Maritime security is an increasingly important requirement for most nations with a coastline. The need to protect and secure trade routes has grown in recent years, as has security for offshore oil and gas installations. Fishery patrol, pollution control and search-and-rescue (SAR) remain as important as ever. However, while many nations need to either acquire a maritime surveillance capability or increase an existing one, they may not be able to afford the high price of traditional maritime patrollers.
To answer the requirements Saab is promoting its 340MSA solution, which is available for around the cost of a King Air while offering greater capacity and mission flexibility, according to Saab. Using an airliner as a platform brings with it the levels of reliability that are required for intensive use and, while the 340 airframes are second-hand, the Saab factory refurbishes them to an as-new standard. The company offers at least the industry-standard 12-month warranty on the aircraft and, providing they are used according to the manuals, Saab says the aircraft can serve for at least 30 more years.
“The aircraft will not be the limiting factor,” Rickard Hjelmberg, v-p of marketing and sales for maritime surveillance, told AIN. “You will change the mission equipment many times before you need to change the aircraft.”
Another benefit of the 340’s airliner pedigree is a sizeable cabin that allows for a large number of mission configurations, or even for use as a utility transport when not needed for patrol. In its baseline maritime surveillance configuration, as seen here on the company demonstrator aircraft in the static park, the 340MSA has a single operator station, but there is plenty of room for additional consoles or equipment. The cabin could also be configured with medical stations for medevac duties, or even with VIP seating areas.
Although the aircraft itself offers a very cost-effective platform, Saab has devised a capable mission system based on primary sensors that include the Telephonics 1700B radar and a Flir HD electro-optical/infrared sensor in a retractable turret. The aircraft also has an Automatic Identification System (AIS) transponder for plotting vessels, and an automatic direction-finder that scans regular distress beacon frequencies. The direction-finder not only alerts the crew of any emergencies, but can also quickly calculate the survivor’s position through triangulation.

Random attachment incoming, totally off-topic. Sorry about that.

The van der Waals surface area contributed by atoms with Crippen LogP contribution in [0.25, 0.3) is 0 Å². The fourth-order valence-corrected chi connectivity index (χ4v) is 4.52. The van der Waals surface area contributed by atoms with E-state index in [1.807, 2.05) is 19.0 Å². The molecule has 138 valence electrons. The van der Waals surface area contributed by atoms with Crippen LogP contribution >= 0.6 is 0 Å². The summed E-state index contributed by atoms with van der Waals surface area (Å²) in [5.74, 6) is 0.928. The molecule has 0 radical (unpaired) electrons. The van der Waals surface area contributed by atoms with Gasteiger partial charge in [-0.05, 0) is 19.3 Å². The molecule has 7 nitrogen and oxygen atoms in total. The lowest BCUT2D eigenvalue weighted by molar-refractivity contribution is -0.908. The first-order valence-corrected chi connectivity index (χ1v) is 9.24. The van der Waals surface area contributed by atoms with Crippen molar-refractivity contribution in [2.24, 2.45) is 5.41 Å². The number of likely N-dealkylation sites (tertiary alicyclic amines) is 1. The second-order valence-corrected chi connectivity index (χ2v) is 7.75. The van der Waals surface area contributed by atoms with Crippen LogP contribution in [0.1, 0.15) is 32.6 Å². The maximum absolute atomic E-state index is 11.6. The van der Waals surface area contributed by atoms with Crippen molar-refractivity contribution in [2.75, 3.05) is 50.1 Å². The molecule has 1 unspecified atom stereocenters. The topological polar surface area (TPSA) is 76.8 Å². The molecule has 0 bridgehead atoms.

Employing a sophisticated mission management system, the operator’s console has two main screens. At the top is the electronic chart system (ECS) that shows the aircraft’s track and a plot of vessels based on (AIS) information. Each vessel is represented by a mark which, when clicked upon by the operator, reveals its AIS information. Various filters can be applied to allow the operator to concentrate on those targets that may be of interest, which can be investigated further.
Below the ECS is the tactical situation presentation (TSP), which shows the plot of vessels based on radar information. The EO/IR turret can be cued by clicking on target indicators on the screen, with the image being displayed on the TSP. The system is highly versatile, including picture-in-picture capability. Below the two large screens are two smaller touchscreens that are used to control many functions of the mission system and its display.
Mounted to the right of the screens are the communications panels, which include VHF/UHF mission radio and satellite communications. The flight crew also has HF communications. Mission data can be relayed internally to a screen on the flight deck, and both flight crew and mission operator can input new navigation data into the system, enabling them to work as a tight team. The operator also has a hand controller for the EO/IR turret, and can use a digital camera to record geo-referenced images of vessels for evidence or other purposes.
Saab has schemed the 340MSA to be flexible, and a number of options are available. One of them is a SAR (search and rescue) package that includes a rear hatch that can be opened inflight for dropping rescue equipment such as liferafts, and large-panel observation windows. The latter are accompanied by swiveling seats that provide maximum comfort for observers during long visual searches. An internal auxiliary fuel tank is another option.
As part of the mission flexibility Saab provides a Wi-Fi environment in the cabin, allowing those on board to communicate with the ground through the satellite communications system. Additional crewmembers, such as an on-scene mission controller, can be carried. They are able to contribute to the mission through the Wi-Fi system without the need for any new equipment to be installed. An advanced intercom system allows all on board to communicate on the same net, or groups arranged in partitioned nets.
Saab’s MSA demonstrator has been shown to many air arms and agencies, and has generated significant interest from around the world. Africa and the Far East, in particular, are areas where the role of maritime security is increasingly important and where Saab sees good potential for its offering.